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Getting to Grips With Eugene Peterson’s Statement on Gay Marriage

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Getting to Grips With Eugene Peterson’s Statement on Gay Marriage

Getting to Grips With Eugene Peterson’s Statement on Gay Marriage

So yesterday I was on Facebook and numerous articles came across my news feed, all relating to someone I’ve had a lot of respect for over the years, that is Eugene Peterson. For those who don’t know who Peterson is, he is best known for his work in putting together one of the world’s most popular paraphrase Bibles, The Message. The Message came in at number 10 of the most popular Bible translations of 2016 according to Nielson. Because of the success of The Message, Peterson has long been in the public eye. But this past week he has come under a little scrutiny because of an article that was released by Religion News Service entitled Eugene Peterson on Changing His Mind About Same-Sex Issues and Marriage.

However, as with most stories that come out on the internet, there’s a little more to this story than meets the eye, so let’s investigate and try to get to the bottom of this issue that has the Christian online world in a bit of a storm. Let’s dig in shall we.

The RNS Article

The article is quite interesting, the contributor Jonathan Merritt introduces the piece by saying he wants to investigate Peterson’s views on homosexuality and gay marriage, as it is a very hot topic in the world today. This is certainly the case when you look at the way the world is today.

The question Merritt asks Peterson is interesting here, as is Peterson’s response. The question asked is what is the morality of same-sex relationships, and has your view changed on this over the years? Below is Peterson’s response to the question.

“I haven’t had a lot of experience with it. But I have been in churches when I was an associate pastor where there were several women who were lesbians. They didn’t make a big deal about it. I’d go and visit them and it never came up for them. They just assumed that they were as Christian as everybody else in the church.”

He goes on to say the following:

“In my own congregation — when I left, we had about 500 people — I don’t think we ever really made a big deal out of it. When I left, the minister of music left. She’d been there ever since I had been there. There we were, looking for a new minister of music. One of the young people that had grown up under my pastorship, he was a high school teacher and a musician. When he found out about the opening, he showed up in church one day and stood up and said, “I’d like to apply for the job of music director here, and I’m gay.” We didn’t have any gay people in the whole congregation. Well, some of them weren’t openly gay. But I was so pleased with the congregation. Nobody made any questions about it. And he was a really good musician.”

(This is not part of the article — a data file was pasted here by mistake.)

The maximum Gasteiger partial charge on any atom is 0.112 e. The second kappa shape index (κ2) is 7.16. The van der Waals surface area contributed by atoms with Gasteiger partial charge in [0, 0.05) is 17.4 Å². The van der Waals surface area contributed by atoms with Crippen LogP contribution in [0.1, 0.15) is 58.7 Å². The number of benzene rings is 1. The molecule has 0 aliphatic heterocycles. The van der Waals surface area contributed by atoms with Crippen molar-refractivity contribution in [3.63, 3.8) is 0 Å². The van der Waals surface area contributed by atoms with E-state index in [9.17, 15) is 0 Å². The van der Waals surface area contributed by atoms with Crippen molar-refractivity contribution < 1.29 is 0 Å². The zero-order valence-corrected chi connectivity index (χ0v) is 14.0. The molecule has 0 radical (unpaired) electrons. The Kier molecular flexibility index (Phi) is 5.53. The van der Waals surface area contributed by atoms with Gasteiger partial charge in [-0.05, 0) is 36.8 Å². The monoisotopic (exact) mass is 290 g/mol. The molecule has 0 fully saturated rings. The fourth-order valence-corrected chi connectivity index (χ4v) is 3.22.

Peterson closes his answer by saying:

“I wouldn’t have said this 20 years ago, but now I know a lot of people who are gay and lesbian and they seem to have as good a spiritual life as I do. I think that kind of debate about lesbians and gays might be over. People who disapprove of it, they’ll probably just go to another church. So we’re in a transition and I think it’s a transition for the best, for the good. I don’t think it’s something that you can parade, but it’s not a right or wrong thing as far as I’m concerned.”

One thing to be immediately aware of here is that Peterson answer does not actually bring Scripture into play, but solely focuses on his experience with people who are of a homosexual persuasion who identify themselves as believers in Christ. Peterson also states that this would not have been his answer 20 years ago, the question is why? This is an assumption, but here’s my guess, gay marriage was not being pushed down the throats of society in 1997, whereas it is now.

Merritt then follows this initial question up with the question of would you ever perform a same-sex wedding ceremony, Peterson’s answer is YES.

This response has led to many Christian outlets writing response pieces on this. Including The Gospel Coalition, Church Leaders, and Christianity Today.

However, that is not the end of the story here, as Peterson has since retracted his comment on performing a same-sex marriage.

Peterson’s Retraction in the Washington Post

In an article released yesterday (13 July) entitled Popular Author Eugene Peterson: Actually, I Would Not Perform a Gay Marriage, Peterson retracted his comments on being willing to perform a same-sex wedding ceremony, saying.

“When put on the spot by this particular interviewer, I said yes in the moment. But on further reflection and prayer, I would like to retract that.”

Peterson says a lot more on the subject than this, so I would encourage you to read the full article as we won’t be covering every detail covered in the retraction story. However, Peterson did clarify what his view on homosexuality and gay marriage was in the following statement:

“To clarify, I affirm a biblical view of marriage: one man to one woman. I affirm a biblical view of everything.”

Peterson carries on with this: